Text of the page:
An ambitious £3.5m plan to transform the former Scarborough to Whitby rail track into a state of-the-art amenity for cyclists and walkers has been given widespread backing following two public meetings.
The draft Cinder Track Restoration Plan is the culmination of years of planning by Scarborough Borough Council, which owns the 21-mile stretch.
The rail line, opened in 1885, was closed in 1965 under the Beeching Review and five years later it was bought by the local authority with the aim of creating a long-distance recreational trail.
After years of neglect, the council has produced a report containing details of its restoration plans which has now been published for public consultation.
Cllr Hazel Lynskey, chairman of the council’s Cinder Track Task Group, announced that a series of meetings would be held in the parishes on the route to show residents what the plans are and listen to their feedback.
She said: “We have had an excellent response in terms of enthusiastic support and numbers of organisations and residents keen to see the track’s restoration become a reality.
“We are at a crossroads when it comes to the track and the status quo is not an
option. To leave the track as it is, it will gradually erode further and become more overgrown. Investment in it is necessary to preserve this valued resource for years to come.”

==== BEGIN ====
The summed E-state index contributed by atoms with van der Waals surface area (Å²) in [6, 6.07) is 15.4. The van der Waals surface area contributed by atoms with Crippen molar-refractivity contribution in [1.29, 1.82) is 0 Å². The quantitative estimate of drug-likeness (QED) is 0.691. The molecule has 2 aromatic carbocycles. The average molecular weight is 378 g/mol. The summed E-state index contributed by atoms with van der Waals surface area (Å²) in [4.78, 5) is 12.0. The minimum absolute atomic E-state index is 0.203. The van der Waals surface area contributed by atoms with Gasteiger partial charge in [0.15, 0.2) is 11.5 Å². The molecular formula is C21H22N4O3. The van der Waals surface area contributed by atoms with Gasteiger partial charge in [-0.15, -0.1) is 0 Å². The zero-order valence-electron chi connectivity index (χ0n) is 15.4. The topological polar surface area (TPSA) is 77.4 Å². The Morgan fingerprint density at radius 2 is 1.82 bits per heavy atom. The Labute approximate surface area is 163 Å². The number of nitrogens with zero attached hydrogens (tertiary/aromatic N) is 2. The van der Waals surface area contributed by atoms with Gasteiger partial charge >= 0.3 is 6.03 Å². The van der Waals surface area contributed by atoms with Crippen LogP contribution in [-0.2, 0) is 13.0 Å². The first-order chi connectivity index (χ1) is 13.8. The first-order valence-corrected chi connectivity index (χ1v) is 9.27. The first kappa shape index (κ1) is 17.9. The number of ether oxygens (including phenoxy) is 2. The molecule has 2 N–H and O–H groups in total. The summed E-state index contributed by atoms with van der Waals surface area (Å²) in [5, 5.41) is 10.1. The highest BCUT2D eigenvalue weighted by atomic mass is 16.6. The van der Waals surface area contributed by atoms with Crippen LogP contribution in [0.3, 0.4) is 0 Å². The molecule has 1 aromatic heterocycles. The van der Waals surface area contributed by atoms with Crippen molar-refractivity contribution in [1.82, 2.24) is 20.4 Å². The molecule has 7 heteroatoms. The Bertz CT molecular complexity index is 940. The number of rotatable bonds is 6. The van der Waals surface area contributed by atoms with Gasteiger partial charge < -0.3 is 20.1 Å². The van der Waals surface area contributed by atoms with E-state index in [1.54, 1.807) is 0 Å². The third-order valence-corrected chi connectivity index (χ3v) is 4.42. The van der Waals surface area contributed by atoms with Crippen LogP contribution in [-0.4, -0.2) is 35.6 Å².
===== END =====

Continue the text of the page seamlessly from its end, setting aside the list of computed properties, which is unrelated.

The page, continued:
The draft restoration plan includes a proposal to keep the current track width, introduce passing places at narrow points, and install chicanes and gates where there is the potential for speeding cyclists.
Tarmac would be used in certain locations, but none in rural areas where there is no vehicular traffic.
Paul Thompson, the council officer with responsibility for the production of the plan, said: “The track has suffered from lack of maintenance for a number of years and is now in a poor condition along most of its length. The drainage alongside the track is largely blocked and the surface has eroded to such an extent that in a number of places the track in itself has become the drain, further exacerbating the erosion problem.”
He added: “The track presents an opportunity which should not be missed,” adding that it is an important wildlife corridor, a big opportunity to encourage cycling and walking and an asset to boost the coastal economy.
Although the track is owned by the council, the Larpool Viaduct belongs to national cycling charity Sustrans.
Scarborough Council had initially considered handing over the management of the track to Sustrans.
However, some people feared that the charity’s own restoration plan was too “drastic” and that, if approved, the nature of the track would have changed “dramatically”.
In summer 2017, over 1,400 people signed a petition to ask the council to reject Sustrans’ proposals, which would have seen a hard, sealed surface installed on the path and the removal of trees and verges.
A spokesperson for the organisation said: “We’re pleased the council is continuing to develop a plan for the Cinder Track and we’ve made some comments on it.
“As we stated in the plan we were producing, this fantastic active travel resource is urgently in need of significant and sustained investment, and we want to work in partnership with the council and others like the National Park and the National Trust to deliver effective improvements for the benefit of local residents and a sustainable future for the Yorkshire Coast economy.”
The final version of the restoration plan, which also involves the set-up of a £70,000 annual budget for maintenance works, is to go before the council’s Cabinet next month.
The proposals will then be discussed by full council in January prior to a planning application being submitted.